Readers’ letters - November 15

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Is Universal Basic Income answer to automated future?

Across all wards, in all council estates, you will find people striving for a better future, trying to claw their way out of working poverty.

Too many people are seeking too few jobs, but the fact remains industries are being phased-out through automation.

This simply means that workers ‘will’ be replaced by machines (self-serve checkouts, drone deliveries, online supermarkets). This is nothing new and has happened throughout industrial history.

Therefore there’s two very achievable options we can choose.

We can encourage new start-ups through condition-free grants or start encouraging any growing industry that still relies on people (such as electric vehicles, renewable technology, cycling culture, NHS).

Unfortunately our Government seems too focused on denying these.

Either way solutions must be found or we will be facing another generation of wasted potential, maybe the ‘Universal Basic Income” could help avoid this? At the very least, these are worth a try.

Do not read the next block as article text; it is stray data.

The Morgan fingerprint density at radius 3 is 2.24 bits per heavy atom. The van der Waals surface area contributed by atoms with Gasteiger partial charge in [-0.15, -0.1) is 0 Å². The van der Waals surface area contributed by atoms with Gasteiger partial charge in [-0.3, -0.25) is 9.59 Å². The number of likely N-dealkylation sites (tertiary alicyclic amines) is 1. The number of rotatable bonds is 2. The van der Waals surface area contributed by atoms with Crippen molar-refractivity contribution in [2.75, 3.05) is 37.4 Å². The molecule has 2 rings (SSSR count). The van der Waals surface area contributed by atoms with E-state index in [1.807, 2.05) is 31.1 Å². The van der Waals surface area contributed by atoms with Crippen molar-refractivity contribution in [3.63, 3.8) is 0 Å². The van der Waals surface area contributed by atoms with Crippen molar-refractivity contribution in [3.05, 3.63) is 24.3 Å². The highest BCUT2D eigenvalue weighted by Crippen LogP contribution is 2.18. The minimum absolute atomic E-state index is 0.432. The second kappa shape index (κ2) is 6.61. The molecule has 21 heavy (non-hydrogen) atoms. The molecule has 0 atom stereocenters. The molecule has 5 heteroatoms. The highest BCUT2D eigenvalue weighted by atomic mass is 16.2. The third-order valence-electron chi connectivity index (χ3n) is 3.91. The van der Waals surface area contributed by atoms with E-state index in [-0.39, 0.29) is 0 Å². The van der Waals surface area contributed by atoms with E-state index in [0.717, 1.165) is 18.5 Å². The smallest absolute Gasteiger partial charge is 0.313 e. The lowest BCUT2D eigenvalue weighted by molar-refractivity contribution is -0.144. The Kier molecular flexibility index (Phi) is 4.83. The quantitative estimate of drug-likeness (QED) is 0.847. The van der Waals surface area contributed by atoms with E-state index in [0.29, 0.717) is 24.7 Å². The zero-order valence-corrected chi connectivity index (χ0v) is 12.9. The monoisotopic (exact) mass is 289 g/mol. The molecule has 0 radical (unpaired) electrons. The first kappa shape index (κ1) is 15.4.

Jaimes Lewis Moran

Member of Green Party

Spurious to link Brexit and Catalonia votes

I did not vote in the Brexit referendum.

It was the first time since I became eligible to vote that I failed to do so.

I felt it was a decision that would affect the young the most and they should be given the opportunity to determine the result.

I was prepared to accept, with good grace, an in or out vote. Even so, I could not allow the spurious attempt by John Turley (Wigan Post Letters, November 7) to link the Catalonia vote and Brexit to pass without comment.

The Catalonia “referendum” was illegal

and many Spanish remainers decided to boycott the vote.

This was not the case with Brexit.

The Brexit referendum was in the Conservative Party manifesto and there was plenty of time for people to make up their minds as to which way they wanted to vote.

Arguably, people voted for David Cameron in order to have the opportunity to vote on this issue.

In 1975, when we voted to join a trading community (at least that is what I thought we were doing), there was no offer of a second vote.

On this occasion, 65 per cent voted yes on a 67 per cent turnout – quite a large majority.

Had voters known at the time what the EU was going to turn into, would the result have been the same?

David Butcher

via email

Rudderless Government

Since this Government’s disastrous results in June’s General Election, things appear to be going from bad to worse and, without doubt, it has been severely weakened as a result and its misfortunes continue by the day.

Now we have had two senior Cabinet Ministers resign within a week and, as there may be more to follow due to various allegations, it seems it is now rudderless.

It is time to get a grip of the situation.

I would suggest a Cabinet reshuffle to bring in fresh talent, to stop in-fighting and get on with what we pay them for – governing the country. If they fail, it will spell disaster for the country and be likely to halt Brexit.

Philip Griffiths

via email